Examples of byte-content-range-spec values, assuming that the entity contains a total of 1234 bytes:

  • The first 500 bytes:
       bytes 0-499/1234
  • The second 500 bytes:
       bytes 500-999/1234
  • All except for the first 500 bytes:
       bytes 500-1233/1234
  • The last 500 bytes:
       bytes 734-1233/1234

When an HTTP message includes the content of a single range (for example, a response to a request for a single range, or to a request for a set of ranges that overlap without any holes), this content is transmitted with a Content-Range header, and a Content-Length header showing the number of bytes actually transferred. For example,

    HTTP/1.1 206 Partial content
    Date: Wed, 15 Nov 1995 06:25:24 GMT
    Last-Modified: Wed, 15 Nov 1995 04:58:08 GMT
    Content-Range: bytes 21010-47021/47022
    Content-Length: 26012
    Content-Type: image/gif

When an HTTP message includes the content of multiple ranges (for example, a response to a request for multiple non-overlapping ranges), these are transmitted as a multipart message. The multipart media type used for this purpose is "multipart/byteranges" as defined in Appendix A. See Appendix B for a compatibility issue.

A response to a request for a single range MUST NOT be sent using the multipart/byteranges media type. A response to a request for multiple ranges, whose result is a single range, MAY be sent as a multipart/byteranges media type with one part. A client that cannot decode a multipart/byteranges message MUST NOT ask for multiple byte-ranges in a single request.

When a client requests multiple byte-ranges in one request, the server SHOULD return them in the order that they appeared in the request.

If the server ignores a byte-range-spec because it is syntactically invalid, the server SHOULD treat the request as if the invalid Range header field did not exist. (Normally, this means return a 200 response containing the full entity).

If the server receives a request (other than one including an If-Range request-header field) with an unsatisfiable Range request-header field (that is, all of whose byte-range-spec values have a first-byte-pos value greater than the current length of the selected resource), it SHOULD return a response code of 416 (Requested range not satisfiable) (Section 3.2).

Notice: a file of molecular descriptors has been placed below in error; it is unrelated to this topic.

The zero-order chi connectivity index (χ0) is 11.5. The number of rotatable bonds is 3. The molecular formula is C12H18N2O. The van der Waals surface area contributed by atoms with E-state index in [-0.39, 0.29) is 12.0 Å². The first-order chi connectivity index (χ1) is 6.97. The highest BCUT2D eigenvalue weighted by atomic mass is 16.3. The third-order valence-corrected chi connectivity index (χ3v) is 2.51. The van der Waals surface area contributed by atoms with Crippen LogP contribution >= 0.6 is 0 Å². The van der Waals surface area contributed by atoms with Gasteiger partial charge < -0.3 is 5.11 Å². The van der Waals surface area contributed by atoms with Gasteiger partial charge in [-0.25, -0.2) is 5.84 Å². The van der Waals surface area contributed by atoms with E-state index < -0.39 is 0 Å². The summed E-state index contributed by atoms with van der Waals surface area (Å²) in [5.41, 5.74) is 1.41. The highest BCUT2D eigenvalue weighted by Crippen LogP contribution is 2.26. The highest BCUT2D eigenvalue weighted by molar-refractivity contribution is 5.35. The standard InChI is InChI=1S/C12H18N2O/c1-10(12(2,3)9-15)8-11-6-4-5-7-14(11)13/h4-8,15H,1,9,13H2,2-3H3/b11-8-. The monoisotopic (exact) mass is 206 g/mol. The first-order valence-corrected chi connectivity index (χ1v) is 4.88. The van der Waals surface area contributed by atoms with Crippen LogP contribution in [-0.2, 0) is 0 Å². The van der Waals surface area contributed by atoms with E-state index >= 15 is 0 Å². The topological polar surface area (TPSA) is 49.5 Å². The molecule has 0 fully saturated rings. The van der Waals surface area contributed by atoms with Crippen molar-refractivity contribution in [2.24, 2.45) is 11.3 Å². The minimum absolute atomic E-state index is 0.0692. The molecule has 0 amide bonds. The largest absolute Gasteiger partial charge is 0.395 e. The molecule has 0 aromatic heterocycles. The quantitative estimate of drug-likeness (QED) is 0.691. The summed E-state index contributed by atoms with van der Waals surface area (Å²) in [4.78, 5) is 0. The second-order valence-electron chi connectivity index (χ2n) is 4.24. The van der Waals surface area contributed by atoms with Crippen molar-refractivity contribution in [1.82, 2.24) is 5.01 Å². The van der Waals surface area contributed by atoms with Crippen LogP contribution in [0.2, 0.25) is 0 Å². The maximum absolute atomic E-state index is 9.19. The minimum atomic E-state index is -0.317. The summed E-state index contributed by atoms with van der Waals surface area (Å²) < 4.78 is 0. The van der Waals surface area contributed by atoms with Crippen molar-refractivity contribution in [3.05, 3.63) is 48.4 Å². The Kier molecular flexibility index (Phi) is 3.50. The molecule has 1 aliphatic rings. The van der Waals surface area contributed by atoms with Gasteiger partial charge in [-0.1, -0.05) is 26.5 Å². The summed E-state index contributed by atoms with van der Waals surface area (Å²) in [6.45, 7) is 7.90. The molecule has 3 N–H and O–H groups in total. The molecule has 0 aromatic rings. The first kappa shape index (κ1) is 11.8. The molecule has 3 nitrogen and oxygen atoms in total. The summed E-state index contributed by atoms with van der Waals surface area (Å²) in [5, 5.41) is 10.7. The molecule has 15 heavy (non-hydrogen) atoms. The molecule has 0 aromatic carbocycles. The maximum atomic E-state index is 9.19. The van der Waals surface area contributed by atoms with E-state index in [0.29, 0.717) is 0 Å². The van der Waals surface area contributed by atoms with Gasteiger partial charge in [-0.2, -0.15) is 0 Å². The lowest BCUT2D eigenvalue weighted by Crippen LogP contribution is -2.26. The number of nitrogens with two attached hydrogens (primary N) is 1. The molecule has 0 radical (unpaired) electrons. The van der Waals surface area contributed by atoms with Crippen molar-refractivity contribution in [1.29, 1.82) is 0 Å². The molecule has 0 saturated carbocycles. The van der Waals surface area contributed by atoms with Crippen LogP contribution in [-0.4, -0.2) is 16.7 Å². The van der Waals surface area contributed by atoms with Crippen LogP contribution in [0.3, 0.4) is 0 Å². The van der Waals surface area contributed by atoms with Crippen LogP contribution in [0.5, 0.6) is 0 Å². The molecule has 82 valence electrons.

• Note: clients cannot depend on servers to send a 416 (Requested range not satisfiable) response instead of a 200 (OK) response for an unsatisfiable Range request-header, since not all servers implement this request-header.

5.3 If-Range

If a client has a partial copy of an entity in its cache, and wishes to have an up-to-date copy of the entire entity in its cache, it could use the Range request-header with a conditional GET (using either or both of If-Unmodified-Since and If-Match.) However, if the condition fails because the entity has been modified, the client would then have to make a second request to obtain the entire current entity-body.

The If-Range header allows a client to "short-circuit" the second request. Informally, its meaning is `if the entity is unchanged, send me the part(s) that I am missing; otherwise, send me the entire new entity'.

     If-Range = "If-Range" ":" ( entity-tag | HTTP-date )

If the client has no entity tag for an entity, but does have a Last-Modified date, it MAY use that date in an If-Range header. (The server can distinguish between a valid HTTP-date and any form of entity-tag by examining no more than two characters.) The If-Range header SHOULD only be used together with a Range header, and MUST be ignored if the request does not include a Range header, or if the server does not support the sub-range operation.

If the entity tag given in the If-Range header matches the current entity tag for the entity, then the server SHOULD provide the specified sub-range of the entity using a 206 (Partial content) response. If the entity tag does not match, then the server SHOULD return the entire entity using a 200 (OK) response.

5.4 Range

5.4.1 Byte Ranges

Since all HTTP entities are represented in HTTP messages as sequences of bytes, the concept of a byte range is meaningful for any HTTP entity. (However, not all clients and servers need to support byte-range operations.)

Byte range specifications in HTTP apply to the sequence of bytes in the entity-body (not necessarily the same as the message-body).